CUC own twenty-eight one-bedroom unfurnished almshouses which are available, in general, to people over 55 with limited financial resources who have lived in Cambridge for at least two years.
The CUC is a member of the Almshouse Association.
The almshouses are located in:
Since 2016 their day-to-day management has been in the hands of the Hundred Houses Society (HHS), a local Registered Social Landlord which operates many properties in the city.
Residents of the almshouses are not tenants, but are ‘beneficiaries of an almshouse charity’. They pay a Weekly Maintenance Contribution (WMC) towards the services provided.
APPLYING FOR AN ALMSHOUSE
Enquiries can also be made directly to Sue Simms, the Almshouse Trustee by phone (01223504470) or email and, if you are eligible, you may be put on the waiting list.
Applicants will be asked to complete the application form and give consent for the Charity to seek medical information.
If you are considering applying for a CUC almshouse, you may find it helpful to read the residents’ Handbook.
18-20 John Street Cambridge CB1 1DT
In 1977 the Charity approved the scheme for the building of the John Street almshouses at a total cost of £92,180, which was borrowed from the City Council
The eleven almshouses at 18 and 20 John Street were built in 1978, partly as a replacement for the Emily Wood almshouses in Union Lane, the site of which was acquired by the City Council in 1972 for a road-widening scheme.
These almshouses are the only flats belonging to the Charity. The flats look out onto communal gardens at the rear.
117 – 125 King Street, Cambridge CB1 1LD
Here five almshouses of traditional design open onto one of the busiest streets in the town centre, next to the St Radegund, the smallest pub in Cambridge the freehold of which is also owned by Cambridge United Charities.
The almshouses belonging to the charity are named Knight and Mortlock after the original benefactors. The original almshouses in Jesus Lane were established under a will of Elizabeth Knight, of Denny Abbey, Waterbeach, dated 1647.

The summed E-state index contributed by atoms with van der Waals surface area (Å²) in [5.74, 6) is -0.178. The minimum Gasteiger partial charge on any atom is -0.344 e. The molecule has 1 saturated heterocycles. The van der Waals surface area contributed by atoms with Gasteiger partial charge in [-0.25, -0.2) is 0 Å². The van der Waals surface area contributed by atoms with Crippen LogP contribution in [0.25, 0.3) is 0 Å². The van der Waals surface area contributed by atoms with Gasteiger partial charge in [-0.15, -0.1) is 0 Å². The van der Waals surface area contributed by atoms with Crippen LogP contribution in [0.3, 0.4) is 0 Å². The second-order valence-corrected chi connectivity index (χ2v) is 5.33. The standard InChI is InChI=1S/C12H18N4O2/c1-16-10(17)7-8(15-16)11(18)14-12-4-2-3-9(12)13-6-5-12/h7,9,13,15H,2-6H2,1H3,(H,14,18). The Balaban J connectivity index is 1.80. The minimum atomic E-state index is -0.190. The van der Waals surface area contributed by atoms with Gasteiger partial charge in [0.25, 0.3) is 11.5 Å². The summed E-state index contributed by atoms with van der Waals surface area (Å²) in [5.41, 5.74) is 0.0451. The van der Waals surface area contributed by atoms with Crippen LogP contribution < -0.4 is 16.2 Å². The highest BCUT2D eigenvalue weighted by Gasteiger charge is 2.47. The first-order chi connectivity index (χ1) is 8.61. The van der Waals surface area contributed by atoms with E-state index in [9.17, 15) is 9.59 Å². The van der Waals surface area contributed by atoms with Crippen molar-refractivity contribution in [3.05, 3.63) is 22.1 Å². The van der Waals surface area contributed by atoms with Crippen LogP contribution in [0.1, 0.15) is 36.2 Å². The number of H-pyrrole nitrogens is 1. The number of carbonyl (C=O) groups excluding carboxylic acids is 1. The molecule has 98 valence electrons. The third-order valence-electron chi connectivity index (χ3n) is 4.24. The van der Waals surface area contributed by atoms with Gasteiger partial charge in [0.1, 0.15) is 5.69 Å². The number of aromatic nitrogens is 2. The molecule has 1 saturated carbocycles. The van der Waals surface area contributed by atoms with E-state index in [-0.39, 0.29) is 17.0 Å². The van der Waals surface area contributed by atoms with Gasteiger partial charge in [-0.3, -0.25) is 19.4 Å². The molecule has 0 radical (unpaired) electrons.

William Mortlock subsequently contributed significantly to the endowment of the almshouses and, in 1836 they were renamed the Knight and Mortlock Almshouses. However, in 1879 the almshouses in Jesus Lane were so decayed that it was decided to build the new almshouses in King Street which were completed in 1880.
The Scheme for the improvement of the Knight and Mortlock almshouses in King Street was started in 1981 with the aid of a loan from the Housing Corporation.
1&2 Mansfield Court and 18-21 Church Street, Chesterton, CB4 1DT
The almshouses in Church Street, Chesterton date from 1881 and from a deed of gift made by Stephen Mansfield by which the four cottage style almshouses on Church Street were constructed.
In 1986 with the aid of a loan from the Housing Corporation the almshouses were refurbished and two new almshouses constructed in the rear garden, now called 1 and 2 Mansfield Court.
The side gate to Mansfield Court leads to a delightful award-winning communal garden, which has been created by the hard work and skill of the residents. In 2007, they made a beautiful calendar featuring photos of the flowers that fill this small oasis in Old Chesterton.
1-6 St Anthony’s Walk, Cambridge, CB2 1JL
The accommodation of the hospital of St. Anthony and St. Eligius, better known formerly as the “Spital House” dates back to 1526. The almshouses now in St. Anthony’s Walk were, however, rebuilt by the Cambridge Municipal Charity in 1968.
In a secluded side street in Newtown, the almshouses are of modern design, with a communal garden where statues of St Anthony and St Eligius are a link with their history.
The St Radegund
The Charity owns this pub in King Street, the smallest in Cambridge, and the rents help to support the adjacent almshouses.
The University of Cambridge still recognises another aspect of past benefactors, when it carries out the provisions of John Mere’s will.
This provides for the Mere Sermon to be given at St Ben’et’s Church, where his grave is decorated by floral tributes which may include a posy from one of the residents of St Anthony’s Walk.
Each group of almshouses has a Visiting Trustee, and there is also an Almshouse Trustee with wider governance responsibilities.